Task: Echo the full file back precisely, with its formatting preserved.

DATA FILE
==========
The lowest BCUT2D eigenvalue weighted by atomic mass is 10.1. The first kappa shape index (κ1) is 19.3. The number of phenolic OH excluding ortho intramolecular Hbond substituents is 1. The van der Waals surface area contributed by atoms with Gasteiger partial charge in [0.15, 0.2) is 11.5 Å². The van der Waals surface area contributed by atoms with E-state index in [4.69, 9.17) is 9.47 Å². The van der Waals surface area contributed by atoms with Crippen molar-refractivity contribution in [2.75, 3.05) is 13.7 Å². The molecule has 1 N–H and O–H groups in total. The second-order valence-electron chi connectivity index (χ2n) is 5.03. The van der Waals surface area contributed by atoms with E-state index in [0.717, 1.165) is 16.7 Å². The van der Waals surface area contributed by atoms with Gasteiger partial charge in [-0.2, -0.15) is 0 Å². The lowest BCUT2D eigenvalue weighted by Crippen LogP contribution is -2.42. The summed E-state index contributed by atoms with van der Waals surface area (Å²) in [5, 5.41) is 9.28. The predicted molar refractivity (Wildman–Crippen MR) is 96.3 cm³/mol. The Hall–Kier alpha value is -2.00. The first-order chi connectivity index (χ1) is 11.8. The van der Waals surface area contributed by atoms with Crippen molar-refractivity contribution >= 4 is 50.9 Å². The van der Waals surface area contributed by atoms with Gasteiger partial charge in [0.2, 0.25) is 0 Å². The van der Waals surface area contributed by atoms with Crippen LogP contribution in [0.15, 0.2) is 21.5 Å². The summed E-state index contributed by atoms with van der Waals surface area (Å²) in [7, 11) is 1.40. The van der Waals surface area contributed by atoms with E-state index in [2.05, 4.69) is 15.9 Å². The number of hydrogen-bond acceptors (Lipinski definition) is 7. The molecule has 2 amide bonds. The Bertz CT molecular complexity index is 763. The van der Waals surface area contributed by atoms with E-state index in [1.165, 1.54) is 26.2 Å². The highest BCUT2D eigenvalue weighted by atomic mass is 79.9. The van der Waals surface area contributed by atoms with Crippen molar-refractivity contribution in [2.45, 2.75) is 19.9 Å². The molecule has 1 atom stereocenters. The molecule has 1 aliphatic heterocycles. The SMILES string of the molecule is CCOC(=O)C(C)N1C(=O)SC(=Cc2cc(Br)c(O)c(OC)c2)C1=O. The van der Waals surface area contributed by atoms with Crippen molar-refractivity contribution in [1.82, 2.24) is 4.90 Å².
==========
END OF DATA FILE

The lowest BCUT2D eigenvalue weighted by atomic mass is 10.1. The first kappa shape index (κ1) is 19.3. The number of phenolic OH excluding ortho intramolecular Hbond substituents is 1. The van der Waals surface area contributed by atoms with Gasteiger partial charge in [0.15, 0.2) is 11.5 Å². The van der Waals surface area contributed by atoms with E-state index in [4.69, 9.17) is 9.47 Å². The van der Waals surface area contributed by atoms with Crippen molar-refractivity contribution in [2.75, 3.05) is 13.7 Å². The molecule has 1 N–H and O–H groups in total. The second-order valence-electron chi connectivity index (χ2n) is 5.03. The van der Waals surface area contributed by atoms with E-state index in [0.717, 1.165) is 16.7 Å². The van der Waals surface area contributed by atoms with Gasteiger partial charge in [-0.2, -0.15) is 0 Å². The lowest BCUT2D eigenvalue weighted by Crippen LogP contribution is -2.42. The summed E-state index contributed by atoms with van der Waals surface area (Å²) in [5, 5.41) is 9.28. The predicted molar refractivity (Wildman–Crippen MR) is 96.3 cm³/mol. The Hall–Kier alpha value is -2.00. The first-order chi connectivity index (χ1) is 11.8. The van der Waals surface area contributed by atoms with Crippen molar-refractivity contribution >= 4 is 50.9 Å². The van der Waals surface area contributed by atoms with Gasteiger partial charge in [0.2, 0.25) is 0 Å². The van der Waals surface area contributed by atoms with Crippen LogP contribution in [0.15, 0.2) is 21.5 Å². The summed E-state index contributed by atoms with van der Waals surface area (Å²) in [7, 11) is 1.40. The van der Waals surface area contributed by atoms with E-state index in [2.05, 4.69) is 15.9 Å². The number of hydrogen-bond acceptors (Lipinski definition) is 7. The molecule has 2 amide bonds. The Bertz CT molecular complexity index is 763. The van der Waals surface area contributed by atoms with E-state index in [1.165, 1.54) is 26.2 Å². The highest BCUT2D eigenvalue weighted by atomic mass is 79.9. The van der Waals surface area contributed by atoms with Crippen molar-refractivity contribution in [2.45, 2.75) is 19.9 Å². The molecule has 1 atom stereocenters. The molecule has 1 aliphatic heterocycles. The SMILES string of the molecule is CCOC(=O)C(C)N1C(=O)SC(=Cc2cc(Br)c(O)c(OC)c2)C1=O. The van der Waals surface area contributed by atoms with Crippen molar-refractivity contribution in [1.82, 2.24) is 4.90 Å².